time in my life, I felt utter terror.  I was going to die.  I knew it.  One of those chains would come undone and I would go flying out to sea.

    I screamed.  I am not a screamer, so I had thirty plus years of screams to unload. I screamed from some place deep inside me, as if something had broken lose.  I closed my eyes, pretended I wasn't suspended on playground chains flying sideways....and screamed.  Never before and never since have I felt so terrified.  Once The Swings of Death (as I had mentally re-named them) returned to earth, I slid out of my seat, and tottered over to my husband on jello-like legs.

    "Have fun?" he asked as I reclaimed my belongings.  Not exactly.  More as if I had gone through some sort of rebirthing scream therapy.  As if I had conquered a fear I didn't know I had.  Weird.

    The Pavilion was torn down in 2006 and turned into a parking lot for a giant Ferris Wheel.  I never had another chance to experience that moment of total terror on The Swings again.  Maybe once in a lifetime is enough.

     So what happened to The Roller Coaster Kid?  Well, that fear and catharsis forms the core of the book.  I'll talk about the third and final "ingredient" of the story in Friday's post.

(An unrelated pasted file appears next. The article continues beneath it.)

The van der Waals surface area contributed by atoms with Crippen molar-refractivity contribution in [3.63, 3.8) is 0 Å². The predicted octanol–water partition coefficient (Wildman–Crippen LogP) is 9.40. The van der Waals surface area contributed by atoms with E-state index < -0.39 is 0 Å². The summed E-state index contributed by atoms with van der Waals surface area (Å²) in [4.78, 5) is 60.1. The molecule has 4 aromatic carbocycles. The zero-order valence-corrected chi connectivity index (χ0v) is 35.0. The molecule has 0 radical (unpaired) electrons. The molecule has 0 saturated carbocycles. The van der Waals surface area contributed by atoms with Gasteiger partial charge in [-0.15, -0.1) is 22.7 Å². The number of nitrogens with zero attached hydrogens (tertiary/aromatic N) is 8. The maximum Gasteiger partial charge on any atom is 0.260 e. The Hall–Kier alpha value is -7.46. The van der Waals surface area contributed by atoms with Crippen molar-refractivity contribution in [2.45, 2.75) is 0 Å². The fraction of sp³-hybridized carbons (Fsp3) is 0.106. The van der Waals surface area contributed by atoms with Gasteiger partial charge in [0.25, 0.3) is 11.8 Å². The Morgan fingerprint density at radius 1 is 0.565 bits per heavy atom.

Don't forget to enter our Book Giveaway for an autographed copy of The Roller Coaster Kid (Viking).  For contest details see Monday's post.  The deadline is 11pm (CST) Wednesday, July 25 with the winner to be announced Thursday, July 26.  I am looking forward to more entries and amusement park memories.
Posted by Mary Ann Rodman


Joyce Lansky said...

I don't roller coaster! I'm too embarrassed to have to explain the wet spots on my crouch. However, I'd love to win this adorable little picture book.


Bobbi Miller said...

This sounds like such a cute book! I always enjoy reading the backstory to our writings, too. Thank you!

Kenda Turner said...

Oh, you've brought back memories. The Backwards Racer, Kings Island outside Cincinnati twenty years ago. Hubby says, "Not to worry. Going backward is a lot milder than than going frontward." Famous last words! Would love to take a look at your experience :-)

Jenny Schwartzberg said...

Oh I have fond memories of small traveling carnivals that would set up on parking lots in Chicago when I was a kid, and as a teenager I went on car trips to Great America twice. I went to the Florida Disneyland once as a kid but never could bring myself to go to another Disney park. Too big, too many people and lines. Chicago's Navy Pier has an enormous ferris wheel and one of those Swing rides. I confess I really enjoyed it on a recent excursion. I would love to go to another small amusement park but my nephew and niece are teens and too old....

I would really love to get a copy of your book and promise to put up a review on Goodreads.